·        Make your social media platforms private if you have any questionable content.
·        Be aware of how you carry yourself online and try to keep it professional as much as possible.
Be Proud of Your Work
Humility is an admirable trait, except when it comes to job interviews and portfolios.
·        Keep track of your successful projects, campaigns, and works by adding them to your LinkedIn or portfolio.
·        Maintain a personal website that showcases who you are as a PR Professional, your resume or skills, contact info and most importantly, your work samples or portfolio.
·        When chatting with others in the industry, it’s okay to give yourself some props and mention a successful campaign you managed. Mentioning an achievement once is not the same as bragging. Hogging the conversation and only talking about how great you are is bragging.
Have a Side Hustle
As a young professional, it can be hard to get the necessary experience. If you’re starting out, consider offering up your skills and expertise to small organizations or charities.
·        This is a great way to increase your portfolio, learn other skills, meet new people and increase your value to an employer
·        Reach out to local non-profits or small businesses and offer to write press releases, plan events, create graphics, help boost their social media presence, etc.
·        Be realistic about how much time you have to commit to a side hustle. Do you have the necessary time to help this organization on evenings and weekends?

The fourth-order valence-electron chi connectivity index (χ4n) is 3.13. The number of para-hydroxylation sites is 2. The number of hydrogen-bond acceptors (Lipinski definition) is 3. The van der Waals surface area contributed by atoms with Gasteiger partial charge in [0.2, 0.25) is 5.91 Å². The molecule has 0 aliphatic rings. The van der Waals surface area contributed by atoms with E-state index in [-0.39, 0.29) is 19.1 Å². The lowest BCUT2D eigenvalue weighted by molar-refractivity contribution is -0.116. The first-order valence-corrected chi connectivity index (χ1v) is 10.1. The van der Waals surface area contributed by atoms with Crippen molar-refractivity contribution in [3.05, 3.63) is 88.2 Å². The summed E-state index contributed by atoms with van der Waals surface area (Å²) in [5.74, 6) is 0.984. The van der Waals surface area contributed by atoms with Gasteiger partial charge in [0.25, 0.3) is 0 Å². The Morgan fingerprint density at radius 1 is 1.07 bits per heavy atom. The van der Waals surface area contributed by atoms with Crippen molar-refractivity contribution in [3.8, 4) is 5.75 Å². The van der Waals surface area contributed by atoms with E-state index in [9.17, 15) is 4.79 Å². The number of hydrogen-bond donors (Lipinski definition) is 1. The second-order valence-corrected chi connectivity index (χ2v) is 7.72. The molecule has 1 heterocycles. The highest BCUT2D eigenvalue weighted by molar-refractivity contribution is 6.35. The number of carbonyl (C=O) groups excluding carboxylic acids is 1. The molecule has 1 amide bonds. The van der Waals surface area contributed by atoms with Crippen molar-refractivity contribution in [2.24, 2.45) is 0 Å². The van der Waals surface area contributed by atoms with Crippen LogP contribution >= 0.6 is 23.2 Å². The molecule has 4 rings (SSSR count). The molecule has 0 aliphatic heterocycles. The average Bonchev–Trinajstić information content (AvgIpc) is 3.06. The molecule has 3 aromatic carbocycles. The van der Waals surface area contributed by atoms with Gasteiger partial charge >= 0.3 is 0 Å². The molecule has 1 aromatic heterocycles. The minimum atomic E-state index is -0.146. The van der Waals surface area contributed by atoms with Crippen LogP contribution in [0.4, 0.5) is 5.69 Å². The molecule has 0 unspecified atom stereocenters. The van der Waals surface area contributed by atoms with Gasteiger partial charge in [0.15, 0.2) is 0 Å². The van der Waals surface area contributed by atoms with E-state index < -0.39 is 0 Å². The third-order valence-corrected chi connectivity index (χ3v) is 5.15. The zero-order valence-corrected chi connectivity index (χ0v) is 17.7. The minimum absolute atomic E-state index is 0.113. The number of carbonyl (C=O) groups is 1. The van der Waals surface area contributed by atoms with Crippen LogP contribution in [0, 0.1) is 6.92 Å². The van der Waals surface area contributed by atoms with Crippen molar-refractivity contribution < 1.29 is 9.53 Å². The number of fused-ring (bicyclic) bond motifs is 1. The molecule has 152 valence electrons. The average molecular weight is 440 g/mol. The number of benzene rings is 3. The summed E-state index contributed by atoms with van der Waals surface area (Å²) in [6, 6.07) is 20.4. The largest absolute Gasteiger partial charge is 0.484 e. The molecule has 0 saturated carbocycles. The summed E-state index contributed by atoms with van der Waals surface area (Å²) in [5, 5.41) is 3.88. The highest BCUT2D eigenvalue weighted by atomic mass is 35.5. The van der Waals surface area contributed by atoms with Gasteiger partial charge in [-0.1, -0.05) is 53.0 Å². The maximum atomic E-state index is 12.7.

·        Make sure it doesn’t interfere with your current position and your company allows it.
·        Just because you’re young doesn’t mean you have to work for free. Stand up for yourself and ask to be reasonably compensated.  

Wow, that was a lot. It’s okay not to do everything all at once and expect perfection. Don’t compare yourself to where other young professionals are in their career. Focus on improving yourself and learning new skills. Good luck on your journey and always be yourself!  
2017, april, blog, classpass, fitness, may, myblog, review

ClassPass

I wanted to start exercising this spring. When I was researching gyms to possibly join in Columbus, I stumbled upon ClassPass. I’d seen their Facebook Ads and wanted to learn more about them. The trial offer was a good deal and I was excited about the idea of trying new studios to consider joining. 
From April 17- May 17 I did ten various fitness classes in Columbus. At first I thought ten classes a month wouldn’t be enough but I later found it tough to squeeze in all ten classes into my busy schedule.
I enjoyed ClassPass and would recommend it to those who like variety, new adventures and can afford it. 
There were times in classes when I just had to take a deep breath and laugh at myself. There’s always going to be people in a class who have done that routine or those moves for years and are way better than you. That’s okay. I liked trying new classes that I otherwise wouldn’t have booked. I also met some other nice girls, some of them also “ClassPass” like me. 

Here’s the fitness classes in Columbus I did and how I reviewed them: 

Fit Jump

Tue, 05/16
6:00 – 7:00 pm
1645 Gateway Cir, Grove City, OH, 43123

Did not like this class. It was boring and repetitive.  The instructor was a high school freshmen who kept looking at a printed out sheet of notes. She never corrected anyone’s form or said anything motivational. I could hardly hear her. We’d bounce for a minute, do push ups for a minute, then repeat. I found myself zoning out and counting down the minutes til the class was over. The instructor seemed to be doing the same. At one point, we did exercises on the ground and I could’ve done those at home myself. I wanted to do exercises on the trampolines or in the ball pit. This class was disappointing.